A North Texas family says they were lucky to escape serious injury when their home exploded early New Year's Day, hours after they reported the smell of natural gas and were told it was safe to remain inside.[[467537793,R]]
The family told NBC 5 they called to report the smell of natural gas sometime Sunday afternoon and that a short time later a crew from Atmos Energy arrived to investigate.
In their search for the leak, the crew began digging up the road in front of the family's home on the 3500 block of Colgate Lane; firefighters with the Irving Fire Department were staged nearby on standby.
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Throughout the search, the family said, they were assured by officials it was safe for them to remain inside their home despite the lingering smell of natural gas.
At about 3 a.m., with the smell of natural gas still in the air, the family again asked workers outside if it was safe for them to remain in their home.
"My mom came outside and asked them if everything was fine because it's been a long while (since) they were working on it," said Alejandra de la Cruz. "He said, 'If you're fine, we're fine. Everything is fine.' They told us we didn't need to evacuate. They're the experts. We're not going to evauate if you're telling us everything is fine."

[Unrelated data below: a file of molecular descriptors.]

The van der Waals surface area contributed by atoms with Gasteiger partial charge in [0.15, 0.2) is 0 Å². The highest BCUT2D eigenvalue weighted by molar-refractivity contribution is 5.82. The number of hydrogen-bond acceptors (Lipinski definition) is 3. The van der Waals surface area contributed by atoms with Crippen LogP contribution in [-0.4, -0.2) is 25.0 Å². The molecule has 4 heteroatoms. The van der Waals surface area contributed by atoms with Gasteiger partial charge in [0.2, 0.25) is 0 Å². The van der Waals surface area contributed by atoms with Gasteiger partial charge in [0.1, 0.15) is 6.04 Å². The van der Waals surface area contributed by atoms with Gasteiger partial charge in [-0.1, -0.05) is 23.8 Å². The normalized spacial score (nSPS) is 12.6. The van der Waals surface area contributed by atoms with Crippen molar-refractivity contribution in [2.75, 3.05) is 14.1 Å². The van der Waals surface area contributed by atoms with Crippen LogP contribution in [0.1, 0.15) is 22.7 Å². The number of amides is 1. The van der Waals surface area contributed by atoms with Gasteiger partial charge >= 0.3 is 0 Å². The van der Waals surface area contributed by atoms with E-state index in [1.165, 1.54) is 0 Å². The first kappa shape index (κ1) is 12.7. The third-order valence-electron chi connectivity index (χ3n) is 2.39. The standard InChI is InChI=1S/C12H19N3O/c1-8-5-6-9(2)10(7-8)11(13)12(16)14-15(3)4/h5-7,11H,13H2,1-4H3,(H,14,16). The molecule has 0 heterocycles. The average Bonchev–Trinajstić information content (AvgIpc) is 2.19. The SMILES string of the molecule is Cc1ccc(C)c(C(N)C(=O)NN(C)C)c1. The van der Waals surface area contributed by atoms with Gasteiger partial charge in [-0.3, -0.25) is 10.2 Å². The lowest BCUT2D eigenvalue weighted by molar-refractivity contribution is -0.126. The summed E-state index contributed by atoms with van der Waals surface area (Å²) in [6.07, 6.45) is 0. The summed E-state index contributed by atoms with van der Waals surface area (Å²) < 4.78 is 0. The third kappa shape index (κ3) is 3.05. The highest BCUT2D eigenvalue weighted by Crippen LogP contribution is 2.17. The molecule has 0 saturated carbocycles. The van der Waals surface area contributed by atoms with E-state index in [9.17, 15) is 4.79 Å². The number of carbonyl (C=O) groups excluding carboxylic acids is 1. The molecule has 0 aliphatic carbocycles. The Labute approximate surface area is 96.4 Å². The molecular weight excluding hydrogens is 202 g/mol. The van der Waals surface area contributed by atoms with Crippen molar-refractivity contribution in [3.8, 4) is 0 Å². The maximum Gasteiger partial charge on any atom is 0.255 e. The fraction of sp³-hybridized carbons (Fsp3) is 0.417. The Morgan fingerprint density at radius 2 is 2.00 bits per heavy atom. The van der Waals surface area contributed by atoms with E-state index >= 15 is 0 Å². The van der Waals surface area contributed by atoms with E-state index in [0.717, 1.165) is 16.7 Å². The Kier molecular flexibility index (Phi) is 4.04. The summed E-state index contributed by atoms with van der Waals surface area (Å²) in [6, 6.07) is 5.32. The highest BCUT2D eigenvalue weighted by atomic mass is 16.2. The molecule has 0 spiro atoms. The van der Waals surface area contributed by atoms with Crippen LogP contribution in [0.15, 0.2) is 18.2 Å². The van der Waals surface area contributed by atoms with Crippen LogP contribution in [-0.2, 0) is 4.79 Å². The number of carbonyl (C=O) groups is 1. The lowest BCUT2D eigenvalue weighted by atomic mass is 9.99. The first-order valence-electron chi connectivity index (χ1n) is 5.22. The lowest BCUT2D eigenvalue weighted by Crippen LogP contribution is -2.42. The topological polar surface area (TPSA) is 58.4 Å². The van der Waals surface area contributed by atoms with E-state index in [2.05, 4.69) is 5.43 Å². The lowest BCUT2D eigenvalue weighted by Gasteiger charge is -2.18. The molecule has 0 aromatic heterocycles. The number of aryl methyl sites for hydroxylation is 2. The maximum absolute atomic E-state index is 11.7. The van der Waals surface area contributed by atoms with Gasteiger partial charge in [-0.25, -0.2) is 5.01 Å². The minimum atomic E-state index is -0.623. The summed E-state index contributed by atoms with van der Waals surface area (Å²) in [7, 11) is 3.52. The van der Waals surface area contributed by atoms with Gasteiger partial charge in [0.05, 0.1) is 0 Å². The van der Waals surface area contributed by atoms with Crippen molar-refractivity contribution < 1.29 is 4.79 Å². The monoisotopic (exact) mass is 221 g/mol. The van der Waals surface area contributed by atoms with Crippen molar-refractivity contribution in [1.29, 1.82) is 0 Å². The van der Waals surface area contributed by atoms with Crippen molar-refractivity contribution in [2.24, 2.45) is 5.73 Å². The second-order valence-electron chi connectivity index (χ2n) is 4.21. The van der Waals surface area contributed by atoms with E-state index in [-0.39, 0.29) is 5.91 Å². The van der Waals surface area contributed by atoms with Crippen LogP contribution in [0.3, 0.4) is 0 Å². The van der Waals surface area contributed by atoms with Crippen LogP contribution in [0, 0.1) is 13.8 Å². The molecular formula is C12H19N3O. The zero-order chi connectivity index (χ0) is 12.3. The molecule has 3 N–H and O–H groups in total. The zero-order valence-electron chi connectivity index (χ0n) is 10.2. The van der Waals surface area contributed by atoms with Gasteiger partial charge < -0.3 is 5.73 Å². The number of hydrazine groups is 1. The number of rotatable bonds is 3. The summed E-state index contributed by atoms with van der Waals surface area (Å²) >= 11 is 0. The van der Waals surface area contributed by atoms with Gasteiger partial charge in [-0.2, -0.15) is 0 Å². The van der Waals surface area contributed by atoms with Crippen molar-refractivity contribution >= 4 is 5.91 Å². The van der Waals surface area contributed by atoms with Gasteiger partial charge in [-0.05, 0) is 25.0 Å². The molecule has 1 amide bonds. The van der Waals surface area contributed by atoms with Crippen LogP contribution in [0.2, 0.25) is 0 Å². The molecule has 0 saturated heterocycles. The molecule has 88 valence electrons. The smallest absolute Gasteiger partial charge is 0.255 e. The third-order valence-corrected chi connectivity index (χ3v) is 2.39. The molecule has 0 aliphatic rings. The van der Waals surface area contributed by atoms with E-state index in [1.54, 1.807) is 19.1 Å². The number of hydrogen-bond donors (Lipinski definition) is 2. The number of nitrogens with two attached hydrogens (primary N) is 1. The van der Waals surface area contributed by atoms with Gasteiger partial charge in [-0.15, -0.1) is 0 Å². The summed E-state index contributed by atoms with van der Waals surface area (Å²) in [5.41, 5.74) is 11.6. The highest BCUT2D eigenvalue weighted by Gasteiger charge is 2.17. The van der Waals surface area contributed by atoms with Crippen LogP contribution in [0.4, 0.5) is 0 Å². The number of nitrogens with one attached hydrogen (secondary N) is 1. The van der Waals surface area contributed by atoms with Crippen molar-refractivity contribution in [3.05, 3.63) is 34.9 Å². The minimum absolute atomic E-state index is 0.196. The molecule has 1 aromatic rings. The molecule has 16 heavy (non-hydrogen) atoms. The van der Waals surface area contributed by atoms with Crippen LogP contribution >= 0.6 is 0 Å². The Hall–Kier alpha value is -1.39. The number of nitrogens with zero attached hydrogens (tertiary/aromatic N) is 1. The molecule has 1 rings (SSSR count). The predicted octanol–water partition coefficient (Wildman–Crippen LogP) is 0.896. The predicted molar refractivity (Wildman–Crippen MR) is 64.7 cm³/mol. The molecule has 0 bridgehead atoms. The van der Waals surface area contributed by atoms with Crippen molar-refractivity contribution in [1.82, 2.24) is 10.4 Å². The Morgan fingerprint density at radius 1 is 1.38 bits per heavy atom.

Assured they were safe, the family of four adults and a 5-year-old boy all went to sleep.
Less than two hours later, the family awoke to the sound of an explosion and their home on fire.
Forced outside into bone-chilling cold, everyone inside the home managed to escape without serious injury though a woman did report minor burns after a burning piece of ceiling fell on her head.
The home, the family said, is a total loss.
Atmos Energy spokeswoman Claire Skillestad emailed statement which said the company's thoughts are with the family who was affected.
"Their safety, the safety of our system and employees is our top priority," the statement said.
Skillestad said the family's concerns about not being evacuated would be part of an internal investigation.
She declined to provide a timetable for when the leak was first reported, when Atmos crews arrived and when they notified the fire department.
Irving Fire Department Assistant Chief J. Taylor said firefighters were already on the scene at the time of the explosion.
He said the department had responded to Atmos' request for "traffic control" on O'Connor Road and that "it was Atmos' scene."
Taylor said Atmos crews told firefighters there was no need to evacuate any nearby residents so they did not.
The northbound lanes of O'Connor Road remained closed Monday afternoon between Rochelle Road and Northgate Drive.